Small cruise line treats the whole world as one ocean

Cruising between ports in Canada’s Maritime Provinces, the
passengers and crew gather in a bar for the fundraising auction.
The crew members take turns playing auctioneer, spinning wildly
exaggerated tales of the attributes of lighthouse-shaped magnets, a
maple syrup cookbook and a bottle of whiskey. Passengers get into a
bidding war over a maple leaf mug, with a winning price of $60. The
One Ocean Expeditions’ flag that’s been flying on the ship goes
for over $200. It’s a silly and fun event that raises almost
$1,200 for the cruise line’s favorite ocean-related charities,
including the Royal Canadian Geographical Society, Scott Polar
Research Institute and the penguin-tracking Oceanites. Over the
past eight years, One Ocean’s passengers have contributed nearly
half a million dollars toward conservation

  • cruise ship on the ocean
  • people walking a trail in a national park
  • person sitting looking out over views of ocean
  • people rinsing bottom of shoes in a foot bath
  • corrugated metal building with sign that reads "One Ocean Science Research Lab"
  • people walking through grassy area
  • island horses grazing
  • seal skull on a beach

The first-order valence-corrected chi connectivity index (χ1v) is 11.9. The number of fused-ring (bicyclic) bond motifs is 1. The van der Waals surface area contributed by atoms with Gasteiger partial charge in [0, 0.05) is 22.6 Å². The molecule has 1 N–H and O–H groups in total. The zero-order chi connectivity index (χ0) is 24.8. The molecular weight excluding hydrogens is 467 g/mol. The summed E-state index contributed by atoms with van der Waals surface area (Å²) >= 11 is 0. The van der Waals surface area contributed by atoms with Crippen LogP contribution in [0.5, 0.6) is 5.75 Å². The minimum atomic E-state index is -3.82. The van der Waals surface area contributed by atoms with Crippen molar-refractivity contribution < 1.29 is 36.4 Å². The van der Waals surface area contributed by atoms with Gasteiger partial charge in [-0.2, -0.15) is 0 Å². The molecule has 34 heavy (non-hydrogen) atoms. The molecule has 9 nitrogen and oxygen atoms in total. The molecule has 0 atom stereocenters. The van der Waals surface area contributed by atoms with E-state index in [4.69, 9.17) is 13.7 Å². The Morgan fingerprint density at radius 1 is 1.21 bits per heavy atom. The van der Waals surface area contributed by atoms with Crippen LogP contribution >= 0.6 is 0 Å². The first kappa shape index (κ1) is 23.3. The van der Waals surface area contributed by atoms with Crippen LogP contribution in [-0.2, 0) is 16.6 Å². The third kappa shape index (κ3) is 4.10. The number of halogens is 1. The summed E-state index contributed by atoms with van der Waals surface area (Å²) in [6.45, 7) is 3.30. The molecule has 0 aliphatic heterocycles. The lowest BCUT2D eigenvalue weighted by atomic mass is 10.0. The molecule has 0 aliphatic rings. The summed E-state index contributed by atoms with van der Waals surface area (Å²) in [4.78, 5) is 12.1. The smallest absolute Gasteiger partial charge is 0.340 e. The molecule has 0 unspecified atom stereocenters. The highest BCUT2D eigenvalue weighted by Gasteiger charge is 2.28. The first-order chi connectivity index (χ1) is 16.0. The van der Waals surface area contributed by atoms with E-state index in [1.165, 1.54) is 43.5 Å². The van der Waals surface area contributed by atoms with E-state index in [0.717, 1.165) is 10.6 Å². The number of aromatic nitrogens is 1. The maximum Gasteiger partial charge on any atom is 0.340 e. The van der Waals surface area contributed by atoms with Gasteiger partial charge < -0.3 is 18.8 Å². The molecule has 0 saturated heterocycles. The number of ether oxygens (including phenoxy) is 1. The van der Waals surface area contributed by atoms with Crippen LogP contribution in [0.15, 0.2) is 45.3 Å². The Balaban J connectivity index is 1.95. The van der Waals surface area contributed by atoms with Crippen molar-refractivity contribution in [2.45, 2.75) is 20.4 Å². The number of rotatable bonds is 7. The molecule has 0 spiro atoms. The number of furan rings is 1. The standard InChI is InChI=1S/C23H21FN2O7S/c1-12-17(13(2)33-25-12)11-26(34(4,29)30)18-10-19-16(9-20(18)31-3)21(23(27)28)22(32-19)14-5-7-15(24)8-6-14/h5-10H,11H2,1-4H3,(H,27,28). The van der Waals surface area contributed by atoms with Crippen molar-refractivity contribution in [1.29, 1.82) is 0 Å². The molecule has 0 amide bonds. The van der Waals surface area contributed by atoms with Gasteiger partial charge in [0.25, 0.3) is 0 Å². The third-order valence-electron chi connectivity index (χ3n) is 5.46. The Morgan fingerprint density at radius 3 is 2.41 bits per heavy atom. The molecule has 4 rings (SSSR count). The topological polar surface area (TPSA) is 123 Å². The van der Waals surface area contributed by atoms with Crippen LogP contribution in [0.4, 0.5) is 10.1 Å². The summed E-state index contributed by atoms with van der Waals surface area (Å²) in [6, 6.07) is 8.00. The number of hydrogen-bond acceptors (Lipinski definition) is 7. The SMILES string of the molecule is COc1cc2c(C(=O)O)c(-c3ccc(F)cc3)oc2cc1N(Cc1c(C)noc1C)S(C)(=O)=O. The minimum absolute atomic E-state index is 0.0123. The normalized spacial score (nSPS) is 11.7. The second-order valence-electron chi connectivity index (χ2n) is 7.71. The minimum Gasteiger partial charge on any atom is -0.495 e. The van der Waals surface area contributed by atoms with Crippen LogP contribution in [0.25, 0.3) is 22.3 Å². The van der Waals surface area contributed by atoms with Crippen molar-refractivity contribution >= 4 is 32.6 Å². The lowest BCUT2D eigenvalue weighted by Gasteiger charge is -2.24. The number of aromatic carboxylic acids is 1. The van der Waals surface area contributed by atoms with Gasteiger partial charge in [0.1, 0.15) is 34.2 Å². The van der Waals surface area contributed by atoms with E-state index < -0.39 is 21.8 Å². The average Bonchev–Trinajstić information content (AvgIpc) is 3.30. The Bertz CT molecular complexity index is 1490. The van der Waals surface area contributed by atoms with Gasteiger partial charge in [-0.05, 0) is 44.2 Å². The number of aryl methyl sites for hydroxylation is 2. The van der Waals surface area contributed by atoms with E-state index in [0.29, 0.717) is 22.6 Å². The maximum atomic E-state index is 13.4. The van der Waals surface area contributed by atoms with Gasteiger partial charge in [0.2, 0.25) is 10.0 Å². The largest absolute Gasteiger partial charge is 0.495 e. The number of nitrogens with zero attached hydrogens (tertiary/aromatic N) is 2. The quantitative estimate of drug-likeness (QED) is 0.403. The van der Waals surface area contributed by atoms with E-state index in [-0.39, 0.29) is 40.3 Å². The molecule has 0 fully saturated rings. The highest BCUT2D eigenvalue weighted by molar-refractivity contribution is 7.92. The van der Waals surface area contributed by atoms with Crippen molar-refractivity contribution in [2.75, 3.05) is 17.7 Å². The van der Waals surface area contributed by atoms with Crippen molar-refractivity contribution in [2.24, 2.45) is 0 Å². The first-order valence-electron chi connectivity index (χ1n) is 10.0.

• gable buildings of a ghost town
  • people kayaking
  • cruise ship on the ocean

people walking a trail in a national park

This is just one way that the small, British
Columbia-headquartered company balances business with social and
environmental responsibility. As stated in One Ocean Expeditions’
philosophy on its website, “We view the world as one large
ocean containing a
series of large islands. So, it stands to reason that our actions
in one part of the ocean will trickle down and have an effect in
another part.” The company strives to give guests a fun and
memorable travel experience while being a model of ecological

person sitting looking out over views of ocean

Respectful port visits

One Ocean
gives a lot of thought to partnering with its
destinations, whether visiting wilderness or developed communities.
Since the company began with polar expeditions, biosecurity has
always been extremely important. To be sure that passengers
aren’t bringing seeds and other contaminants ashore, guests must
check their zippers and Velcro for debris and scrape out the treads
of their shoes. Passengers line up to vacuum backpack pockets and
closures on jackets. Everyone must also dip the soles of their
shoes in a special chemical bath before visiting certain ports.

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On the Fins and Fiddles cruise of eastern Canada, the only stop that
requires biosecurity measures is Sable Island. This long, narrow
island southeast of Nova Scotia is famous for its wild horses and
enormous gray seal colony. Bird life is also abundant. Ipswich
sparrows nest here, and roseate terns will let you know you’re
getting too close to their quarters by dive-bombing your head.

island horses grazing

“In Canada, Sable Island is really special to a lot of
people,” Alannah Phillips, park manager of Sable Island National Park
, told Inhabitat. “It has kind of a magic and mystery
to it that people want to make sure it’s protected.” Only about
450 people per year manage to visit this remote island. Visiting
requires special permits, and nobody but Parks Canada staff and a